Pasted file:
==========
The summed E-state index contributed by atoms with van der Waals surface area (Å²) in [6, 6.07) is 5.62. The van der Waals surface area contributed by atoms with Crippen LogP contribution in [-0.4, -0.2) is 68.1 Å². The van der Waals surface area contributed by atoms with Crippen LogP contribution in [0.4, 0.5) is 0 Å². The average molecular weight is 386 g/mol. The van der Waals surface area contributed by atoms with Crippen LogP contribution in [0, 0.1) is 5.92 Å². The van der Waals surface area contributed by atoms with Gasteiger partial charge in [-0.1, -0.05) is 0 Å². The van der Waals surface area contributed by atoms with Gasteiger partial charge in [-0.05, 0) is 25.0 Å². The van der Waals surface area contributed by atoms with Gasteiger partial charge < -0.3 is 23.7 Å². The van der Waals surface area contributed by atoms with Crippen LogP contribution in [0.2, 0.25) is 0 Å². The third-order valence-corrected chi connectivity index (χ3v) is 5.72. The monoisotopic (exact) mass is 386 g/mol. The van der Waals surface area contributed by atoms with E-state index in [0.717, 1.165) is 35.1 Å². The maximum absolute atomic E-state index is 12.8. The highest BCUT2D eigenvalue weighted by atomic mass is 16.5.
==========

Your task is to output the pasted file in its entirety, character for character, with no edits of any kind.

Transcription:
The summed E-state index contributed by atoms with van der Waals surface area (Å²) in [6, 6.07) is 5.62. The van der Waals surface area contributed by atoms with Crippen LogP contribution in [-0.4, -0.2) is 68.1 Å². The van der Waals surface area contributed by atoms with Crippen LogP contribution in [0.4, 0.5) is 0 Å². The average molecular weight is 386 g/mol. The van der Waals surface area contributed by atoms with Crippen LogP contribution in [0, 0.1) is 5.92 Å². The van der Waals surface area contributed by atoms with Gasteiger partial charge in [-0.1, -0.05) is 0 Å². The van der Waals surface area contributed by atoms with Gasteiger partial charge in [-0.05, 0) is 25.0 Å². The van der Waals surface area contributed by atoms with Gasteiger partial charge < -0.3 is 23.7 Å². The van der Waals surface area contributed by atoms with Crippen LogP contribution in [0.2, 0.25) is 0 Å². The third-order valence-corrected chi connectivity index (χ3v) is 5.72. The monoisotopic (exact) mass is 386 g/mol. The van der Waals surface area contributed by atoms with E-state index in [0.717, 1.165) is 35.1 Å². The maximum absolute atomic E-state index is 12.8. The highest BCUT2D eigenvalue weighted by atomic mass is 16.5.